Unlike Bertollini, Binde is not plagued by any smoking-gun controversies. No videos or other evidence that he did anything other than what he says he did. But those in the FKT community, including some of the individuals reviewing Binde’s claim, point to a number of inconsistencies in his report. There are discrepancies of a few hours between when his trip log says he began and ended his hike and what his Spot tracker recorded. After that 17-day gap, there are multiple places where his hiking log states he was much farther along the trail than the Spot data indicates—in one instance, Binde’s log says he was in Vermont, while the Spot says he was in Connecticut. Purists also point out that Binde wrote on the Pro Board that he was thinking of hitching a ride, and that he admits to giving other hikers his credit card and asking them to get him supplies, which they say is cheating on a self-supported attempt.

Bakwin says he’d hate to disqualify someone on that last count. But he is concerned that Binde has not yet produced any evidence to solve the problem of the missing data or the discrepancies between his trip log and Spot data. It’s a doubly unfortunate coincidence that, like Bertollini, Binde is claiming that his phone became waterlogged and ceased to work on the trail, since photos with dates and geolocation stamps would go a long way to shoring up his case.

Bakwin says he’s asked Binde for that kind of evidence multiple times, but Binde has yet to provide it.

For his part, Binde says he thinks he’s done more than his due diligence to earn the FKT title. I spoke with him last week and have been corresponding by text since then. He says he’s frustrated with the process and seems increasingly defensive when the subject of more proof arises. Binde notes that he stated his intention to break the record, posted pictures and videos on social media, and submitted his Spot data and the trip record. He also sent about a dozen photos of the hike. Plus, he says, he has a reputation with “thousands of hikers” who can vouch to his character.

“That’s all I can do,” says Binde. “I’m 90 percent sure that it’s just a matter of time to get proven.”

The problem is that while some of photos have date and time stamps, there is no location stamp, so there’s no way of knowing where they were taken. None help with the days where his Spot data and trip log don’t line up, and only one photo is from the 17-day blackout. Critics also say that Binde knew his Spot wasn’t working for more than two weeks, so why didn’t he do more to prove his claim along the way?

For his part, Binde says he thinks he’s done more than his due diligence to earn the FKT title.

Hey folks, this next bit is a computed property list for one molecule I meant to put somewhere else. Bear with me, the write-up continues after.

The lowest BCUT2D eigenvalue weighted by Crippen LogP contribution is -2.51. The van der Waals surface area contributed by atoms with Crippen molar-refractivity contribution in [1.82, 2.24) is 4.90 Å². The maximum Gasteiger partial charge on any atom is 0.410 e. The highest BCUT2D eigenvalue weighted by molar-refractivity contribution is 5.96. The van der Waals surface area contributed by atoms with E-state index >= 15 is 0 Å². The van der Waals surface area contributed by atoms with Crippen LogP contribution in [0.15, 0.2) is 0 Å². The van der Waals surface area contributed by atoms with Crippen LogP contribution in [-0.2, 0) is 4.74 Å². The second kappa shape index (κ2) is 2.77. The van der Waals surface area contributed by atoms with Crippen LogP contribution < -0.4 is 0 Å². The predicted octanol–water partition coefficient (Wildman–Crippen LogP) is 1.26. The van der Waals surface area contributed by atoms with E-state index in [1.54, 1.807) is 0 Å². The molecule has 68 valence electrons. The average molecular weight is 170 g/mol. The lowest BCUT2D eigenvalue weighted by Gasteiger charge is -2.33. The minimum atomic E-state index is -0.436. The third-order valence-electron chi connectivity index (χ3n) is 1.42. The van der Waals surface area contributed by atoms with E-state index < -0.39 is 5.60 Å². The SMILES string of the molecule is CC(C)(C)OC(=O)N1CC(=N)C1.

Bakwin doesn’t want to enter the growing fray over this new controversy. He’s a data guy, after all. He’d rather the information speak for itself. “I want to be able to present the evidence objectively and let people decide for themselves,” says Bakwin. “What actually happened? As a scientist, the uncertainty bothers me.”

Meanwhile, three additional hikers are making their own self-supported attempts: Cindy-jo “Sadego” Dietz, Joe “Stringbean” McConaughy, and Joey “Flash” Campanelli. Dietz, who made an attempt last year but aborted the project about 1,000 miles in, claims to be carrying a Spot similar to the one employed by Anderson and Binde. McConaughy has made his Spot data available to Bakwin in real time for verification purposes; he is also regularly posting backdated Instagram photos to document his progress. Campanelli was on pace to break Kirk’s record in 2014 when an injury waylaid him just 250 miles shy of Katahdin. This year, he and Kirk have been working together to develop a beta program that allows him to make public a continuous feed of his progress and location with just enough of a time delay to protect his location.

Those in the FKT inner circle say this kind of technology, coupled with a lot more due diligence and record keeping on the part of hikers making attempts, is the only thing that can end controversies like the one Binde is currently caught up in.

“We need as many eyes as possible on these bids,” says Kirk. “If you’re going to spend all the energy and time attempting something like this, you want to make sure you have good records to go with it.”

Corrections: (10/02/2023) An earlier version of this article misstated the time of Dan Binde's arrival at the top of Mount Katadhin as 1 a.m. The article also stated that none of the pictures and videos Binde submitted were time-stamped or location-stamped; a few were recorded with the date and time, but without GPS data. Lead Photo: Courtesy Dan Binde